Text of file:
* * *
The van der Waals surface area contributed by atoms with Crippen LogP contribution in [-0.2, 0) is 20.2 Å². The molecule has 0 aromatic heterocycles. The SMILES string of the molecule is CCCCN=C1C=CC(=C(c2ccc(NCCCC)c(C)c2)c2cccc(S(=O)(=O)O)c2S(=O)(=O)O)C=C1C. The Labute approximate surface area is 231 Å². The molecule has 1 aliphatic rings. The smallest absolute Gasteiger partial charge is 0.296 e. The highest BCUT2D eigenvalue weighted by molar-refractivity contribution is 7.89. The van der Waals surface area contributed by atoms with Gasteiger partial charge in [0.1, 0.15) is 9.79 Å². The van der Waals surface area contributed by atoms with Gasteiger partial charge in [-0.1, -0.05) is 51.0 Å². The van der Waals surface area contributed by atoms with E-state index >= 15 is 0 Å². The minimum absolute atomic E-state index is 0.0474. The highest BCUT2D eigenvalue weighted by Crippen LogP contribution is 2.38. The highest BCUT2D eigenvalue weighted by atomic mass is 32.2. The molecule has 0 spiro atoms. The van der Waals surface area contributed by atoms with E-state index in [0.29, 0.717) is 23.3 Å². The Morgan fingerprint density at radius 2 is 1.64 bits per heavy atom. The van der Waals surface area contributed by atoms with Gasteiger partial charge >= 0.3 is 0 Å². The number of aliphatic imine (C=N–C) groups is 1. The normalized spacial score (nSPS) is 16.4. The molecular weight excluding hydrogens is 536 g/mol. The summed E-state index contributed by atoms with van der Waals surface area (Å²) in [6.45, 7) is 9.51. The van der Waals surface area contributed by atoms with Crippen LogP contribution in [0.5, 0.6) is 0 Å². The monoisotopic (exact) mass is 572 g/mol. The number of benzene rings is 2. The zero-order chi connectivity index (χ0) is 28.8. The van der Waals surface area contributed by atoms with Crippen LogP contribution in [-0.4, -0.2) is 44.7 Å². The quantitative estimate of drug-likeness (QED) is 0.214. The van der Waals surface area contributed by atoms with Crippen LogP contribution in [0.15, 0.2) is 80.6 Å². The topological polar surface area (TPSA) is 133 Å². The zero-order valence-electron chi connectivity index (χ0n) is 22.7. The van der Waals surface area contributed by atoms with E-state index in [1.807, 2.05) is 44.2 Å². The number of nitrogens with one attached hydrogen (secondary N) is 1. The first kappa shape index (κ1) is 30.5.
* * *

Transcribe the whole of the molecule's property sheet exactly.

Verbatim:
The van der Waals surface area contributed by atoms with Crippen LogP contribution in [-0.2, 0) is 20.2 Å². The molecule has 0 aromatic heterocycles. The SMILES string of the molecule is CCCCN=C1C=CC(=C(c2ccc(NCCCC)c(C)c2)c2cccc(S(=O)(=O)O)c2S(=O)(=O)O)C=C1C. The Labute approximate surface area is 231 Å². The molecule has 1 aliphatic rings. The smallest absolute Gasteiger partial charge is 0.296 e. The highest BCUT2D eigenvalue weighted by molar-refractivity contribution is 7.89. The van der Waals surface area contributed by atoms with Gasteiger partial charge in [0.1, 0.15) is 9.79 Å². The van der Waals surface area contributed by atoms with Gasteiger partial charge in [-0.1, -0.05) is 51.0 Å². The van der Waals surface area contributed by atoms with E-state index >= 15 is 0 Å². The minimum absolute atomic E-state index is 0.0474. The highest BCUT2D eigenvalue weighted by Crippen LogP contribution is 2.38. The highest BCUT2D eigenvalue weighted by atomic mass is 32.2. The molecule has 0 spiro atoms. The van der Waals surface area contributed by atoms with E-state index in [0.29, 0.717) is 23.3 Å². The Morgan fingerprint density at radius 2 is 1.64 bits per heavy atom. The van der Waals surface area contributed by atoms with Gasteiger partial charge >= 0.3 is 0 Å². The number of aliphatic imine (C=N–C) groups is 1. The normalized spacial score (nSPS) is 16.4. The molecular weight excluding hydrogens is 536 g/mol. The summed E-state index contributed by atoms with van der Waals surface area (Å²) in [6.45, 7) is 9.51. The van der Waals surface area contributed by atoms with Crippen LogP contribution in [0.5, 0.6) is 0 Å². The monoisotopic (exact) mass is 572 g/mol. The number of benzene rings is 2. The zero-order chi connectivity index (χ0) is 28.8. The van der Waals surface area contributed by atoms with Crippen LogP contribution in [-0.4, -0.2) is 44.7 Å². The quantitative estimate of drug-likeness (QED) is 0.214. The van der Waals surface area contributed by atoms with Crippen LogP contribution in [0.15, 0.2) is 80.6 Å². The topological polar surface area (TPSA) is 133 Å². The zero-order valence-electron chi connectivity index (χ0n) is 22.7. The van der Waals surface area contributed by atoms with E-state index in [1.807, 2.05) is 44.2 Å². The number of nitrogens with one attached hydrogen (secondary N) is 1. The first kappa shape index (κ1) is 30.5.